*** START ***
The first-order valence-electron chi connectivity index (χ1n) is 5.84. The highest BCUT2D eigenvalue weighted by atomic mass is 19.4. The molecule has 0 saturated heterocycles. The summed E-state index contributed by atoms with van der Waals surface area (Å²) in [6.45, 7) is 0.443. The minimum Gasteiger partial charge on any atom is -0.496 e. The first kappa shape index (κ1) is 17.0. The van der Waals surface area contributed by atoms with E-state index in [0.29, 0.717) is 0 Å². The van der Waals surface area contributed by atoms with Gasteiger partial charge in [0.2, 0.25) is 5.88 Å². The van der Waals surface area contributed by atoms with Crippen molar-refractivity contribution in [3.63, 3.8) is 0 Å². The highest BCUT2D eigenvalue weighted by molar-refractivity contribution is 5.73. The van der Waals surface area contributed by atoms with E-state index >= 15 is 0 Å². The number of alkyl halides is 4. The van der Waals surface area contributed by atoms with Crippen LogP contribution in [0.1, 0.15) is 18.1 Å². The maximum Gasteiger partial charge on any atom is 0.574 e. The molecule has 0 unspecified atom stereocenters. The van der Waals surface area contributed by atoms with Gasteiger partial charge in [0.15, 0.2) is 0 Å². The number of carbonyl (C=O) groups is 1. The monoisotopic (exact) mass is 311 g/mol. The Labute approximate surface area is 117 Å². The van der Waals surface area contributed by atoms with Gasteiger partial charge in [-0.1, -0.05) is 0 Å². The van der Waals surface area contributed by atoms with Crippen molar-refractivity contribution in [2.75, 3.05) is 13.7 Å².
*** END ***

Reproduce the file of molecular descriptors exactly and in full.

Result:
The first-order valence-electron chi connectivity index (χ1n) is 5.84. The highest BCUT2D eigenvalue weighted by atomic mass is 19.4. The molecule has 0 saturated heterocycles. The summed E-state index contributed by atoms with van der Waals surface area (Å²) in [6.45, 7) is 0.443. The minimum Gasteiger partial charge on any atom is -0.496 e. The first kappa shape index (κ1) is 17.0. The van der Waals surface area contributed by atoms with E-state index in [0.29, 0.717) is 0 Å². The van der Waals surface area contributed by atoms with Gasteiger partial charge in [0.2, 0.25) is 5.88 Å². The van der Waals surface area contributed by atoms with Crippen molar-refractivity contribution in [3.63, 3.8) is 0 Å². The highest BCUT2D eigenvalue weighted by molar-refractivity contribution is 5.73. The van der Waals surface area contributed by atoms with E-state index >= 15 is 0 Å². The number of alkyl halides is 4. The van der Waals surface area contributed by atoms with Crippen LogP contribution in [0.1, 0.15) is 18.1 Å². The maximum Gasteiger partial charge on any atom is 0.574 e. The molecule has 0 unspecified atom stereocenters. The van der Waals surface area contributed by atoms with Gasteiger partial charge in [0.15, 0.2) is 0 Å². The number of carbonyl (C=O) groups is 1. The monoisotopic (exact) mass is 311 g/mol. The Labute approximate surface area is 117 Å². The van der Waals surface area contributed by atoms with Gasteiger partial charge in [-0.1, -0.05) is 0 Å². The van der Waals surface area contributed by atoms with Crippen molar-refractivity contribution in [2.75, 3.05) is 13.7 Å².